News Release 

Children with high BMI who don't become obese adults do not appear to be at increased risk of type 2 diabetes

European Association for the Study of Obesity

New research being presented at this year's European Congress on Obesity (ECO) in Glasgow, UK (28 April-1 May) suggests that having a high BMI in childhood coupled with obesity in adulthood may contribute to the development of type 2 diabetes. However, children with a high BMI who did not have obesity as adults do not appear to be at greater risk of type 2 diabetes when they grow up.

The meta-analysis of 10 Danish and Finnish cohort studies following more than 25,000 children between 1978 and 2016, found that these associations were not influenced by educational and lifestyle factors suggesting that body mass index (BMI) affects the risk of developing type 2 diabetes in the same way irrespective of your education attainment, level of physical activity, or smoking status.

Obesity in childhood and adulthood is already known to be a strong risk factor for type 2 diabetes, but disease risk is also influenced by other factors including age, sex, ethnic differences, and genetic factors which can affect the likelihood of developing type 2 diabetes independently of an individual's BMI. But little is known about whether associations between changes in BMI and type 2 diabetes vary by socioeconomic and lifestyle factors.

In this study, Dr Lise Bjerregaard from Bispebjerg and Frederiksberg Hospital in Denmark and Danish and Finnish colleagues investigated the relationship between change in weight status from childhood to adulthood and the development of type 2 diabetes in 25,291 children who had BMI measured in both childhood (at ages 7 and 12 years) and in adulthood (20-71 years). They also examined whether these associations were independent of, or modified by, sex, educational attainment, smoking, and physical activity.

In children, BMIs were categorised using age- and sex-specific cut-offs with high BMI defined as more than the 85th BMI percentile. In adults, BMIs were categorised as obese (more than 30 kg/m²) or non-obese (equal to or less than 30 kg/m²). 2360 children went on to develop type 2 diabetes between the ages of 30 and 85 years.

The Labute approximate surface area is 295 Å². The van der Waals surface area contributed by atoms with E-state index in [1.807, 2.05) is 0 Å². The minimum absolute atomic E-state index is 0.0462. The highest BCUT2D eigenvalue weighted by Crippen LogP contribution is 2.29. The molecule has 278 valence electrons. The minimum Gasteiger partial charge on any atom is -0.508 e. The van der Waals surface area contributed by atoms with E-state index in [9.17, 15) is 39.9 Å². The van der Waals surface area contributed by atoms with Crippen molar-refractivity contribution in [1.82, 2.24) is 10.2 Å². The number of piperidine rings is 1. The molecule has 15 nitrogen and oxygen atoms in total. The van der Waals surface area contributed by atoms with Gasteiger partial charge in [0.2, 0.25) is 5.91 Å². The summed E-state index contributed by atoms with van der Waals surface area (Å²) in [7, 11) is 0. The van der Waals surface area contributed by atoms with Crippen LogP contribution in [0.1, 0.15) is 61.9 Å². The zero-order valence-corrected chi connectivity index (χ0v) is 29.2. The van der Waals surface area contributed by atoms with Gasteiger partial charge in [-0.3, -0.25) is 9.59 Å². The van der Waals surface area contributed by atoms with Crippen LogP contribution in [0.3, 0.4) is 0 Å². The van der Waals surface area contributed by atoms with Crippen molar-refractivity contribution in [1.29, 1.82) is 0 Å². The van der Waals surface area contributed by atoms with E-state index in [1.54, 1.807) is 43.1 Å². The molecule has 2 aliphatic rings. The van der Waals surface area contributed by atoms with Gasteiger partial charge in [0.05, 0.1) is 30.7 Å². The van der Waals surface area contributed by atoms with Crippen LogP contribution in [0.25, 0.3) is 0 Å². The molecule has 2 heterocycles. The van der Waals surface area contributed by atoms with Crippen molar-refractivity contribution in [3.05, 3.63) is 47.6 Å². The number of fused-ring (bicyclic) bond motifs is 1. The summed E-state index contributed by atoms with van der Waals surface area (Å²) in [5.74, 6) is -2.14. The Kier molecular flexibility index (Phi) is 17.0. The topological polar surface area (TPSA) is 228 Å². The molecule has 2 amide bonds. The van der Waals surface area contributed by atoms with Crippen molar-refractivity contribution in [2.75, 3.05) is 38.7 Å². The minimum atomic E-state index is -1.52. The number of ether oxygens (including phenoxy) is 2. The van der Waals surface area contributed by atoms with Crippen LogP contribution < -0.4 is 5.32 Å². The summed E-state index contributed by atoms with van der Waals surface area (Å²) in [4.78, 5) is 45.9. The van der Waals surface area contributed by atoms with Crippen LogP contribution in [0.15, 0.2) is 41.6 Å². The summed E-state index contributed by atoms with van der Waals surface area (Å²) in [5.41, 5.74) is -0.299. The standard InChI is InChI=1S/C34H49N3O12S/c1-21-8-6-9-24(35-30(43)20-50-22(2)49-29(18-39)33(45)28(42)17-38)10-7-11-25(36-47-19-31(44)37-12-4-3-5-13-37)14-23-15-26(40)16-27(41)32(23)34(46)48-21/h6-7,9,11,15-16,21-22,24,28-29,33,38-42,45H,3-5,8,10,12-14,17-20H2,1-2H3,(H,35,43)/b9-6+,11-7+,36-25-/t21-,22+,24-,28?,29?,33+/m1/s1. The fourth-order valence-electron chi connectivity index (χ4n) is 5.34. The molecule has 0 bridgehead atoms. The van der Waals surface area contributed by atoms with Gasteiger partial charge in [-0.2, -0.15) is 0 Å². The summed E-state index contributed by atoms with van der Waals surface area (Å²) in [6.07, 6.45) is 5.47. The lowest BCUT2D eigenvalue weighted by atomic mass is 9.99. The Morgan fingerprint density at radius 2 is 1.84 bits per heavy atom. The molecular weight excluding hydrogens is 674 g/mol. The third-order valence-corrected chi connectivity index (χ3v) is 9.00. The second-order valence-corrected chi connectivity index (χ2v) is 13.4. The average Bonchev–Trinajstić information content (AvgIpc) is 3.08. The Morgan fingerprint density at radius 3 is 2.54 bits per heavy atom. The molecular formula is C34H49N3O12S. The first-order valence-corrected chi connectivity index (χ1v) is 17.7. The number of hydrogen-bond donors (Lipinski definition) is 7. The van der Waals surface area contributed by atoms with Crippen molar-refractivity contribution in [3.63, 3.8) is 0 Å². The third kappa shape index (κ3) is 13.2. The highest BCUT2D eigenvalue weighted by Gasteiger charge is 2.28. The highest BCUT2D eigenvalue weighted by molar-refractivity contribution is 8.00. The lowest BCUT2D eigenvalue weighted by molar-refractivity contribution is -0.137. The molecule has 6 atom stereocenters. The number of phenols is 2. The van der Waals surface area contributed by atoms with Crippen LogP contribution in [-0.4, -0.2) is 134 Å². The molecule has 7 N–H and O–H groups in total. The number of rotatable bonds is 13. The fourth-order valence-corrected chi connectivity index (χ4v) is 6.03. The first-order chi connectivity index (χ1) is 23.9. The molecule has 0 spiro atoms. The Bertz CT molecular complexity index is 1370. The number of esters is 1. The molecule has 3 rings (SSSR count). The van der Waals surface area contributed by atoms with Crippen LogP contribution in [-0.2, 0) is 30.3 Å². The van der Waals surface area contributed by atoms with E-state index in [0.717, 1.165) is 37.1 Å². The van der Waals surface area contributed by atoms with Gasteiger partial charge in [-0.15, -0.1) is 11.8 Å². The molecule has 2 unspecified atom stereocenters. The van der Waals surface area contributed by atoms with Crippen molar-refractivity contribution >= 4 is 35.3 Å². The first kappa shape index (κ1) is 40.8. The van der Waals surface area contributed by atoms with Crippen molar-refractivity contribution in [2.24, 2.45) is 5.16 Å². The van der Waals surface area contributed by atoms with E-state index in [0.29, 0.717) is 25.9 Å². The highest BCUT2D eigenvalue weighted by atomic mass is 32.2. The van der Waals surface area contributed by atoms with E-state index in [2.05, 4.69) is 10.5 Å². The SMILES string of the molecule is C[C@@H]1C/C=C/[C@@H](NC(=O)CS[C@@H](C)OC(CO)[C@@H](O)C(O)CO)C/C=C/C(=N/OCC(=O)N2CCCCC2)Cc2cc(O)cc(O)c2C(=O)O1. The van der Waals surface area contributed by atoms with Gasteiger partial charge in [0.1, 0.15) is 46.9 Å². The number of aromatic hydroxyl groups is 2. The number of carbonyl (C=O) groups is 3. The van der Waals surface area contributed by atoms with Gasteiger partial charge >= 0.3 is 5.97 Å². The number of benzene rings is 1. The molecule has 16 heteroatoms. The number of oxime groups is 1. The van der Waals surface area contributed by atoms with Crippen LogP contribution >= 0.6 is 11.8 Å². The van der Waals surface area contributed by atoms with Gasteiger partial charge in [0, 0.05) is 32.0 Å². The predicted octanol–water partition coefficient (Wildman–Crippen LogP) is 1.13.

Analyses showed that girls with high BMI at aged 7 and obesity as adults were five times more likely to develop type 2 diabetes compared with girls who were normal weight at 7 years and not obese as adults. Similarly, boys with a high BMI at 7 years who had obesity as adults were at nearly four times greater risk of type 2 diabetes compared to those who were normal weight at 7 years and not obese as adults.

In contrast, children with a high BMI at age 7 who did not have obesity as adults had no increased risk of type 2 diabetes.

Adjusting for other known risk factors for type 2 diabetes including education, smoking, and leisure-time physical activity did little to change the results.

"What our findings suggest is that irrespective of socioeconomic and lifestyle factors such as smoking, a sedentary lifestyle, or lower educational attainment, a high BMI in childhood was associated with increased risks of developing type 2 diabetes only if it continued to adulthood", says Dr Bjerregaard.

"Therefore, public health initiatives should focus on preventing excess weight gain irrespective of these factors. Individuals of all levels of education and physical activity may benefit from health promoting interventions."

The authors caution that their study wasn't designed to find or measure a direct cause and effect relationship between being overweight/obese long-term and a higher risk of type 2 diabetes, but rather to shed light on possible relationships between the two. They also note that they used BMI as an indicator of adiposity, so it is not known whether the changes in the risk of type 2 diabetes are due to changes in lean mass or fat mass, or the location of the fat mass. Additionally, the sample size in some groups may have been too small to show effect modifications--although this reflects that these groups were at risk of developing type 2 diabetes.

###

Disclaimer: AAAS and EurekAlert! are not responsible for the accuracy of news releases posted to EurekAlert! by contributing institutions or for the use of any information through the EurekAlert system.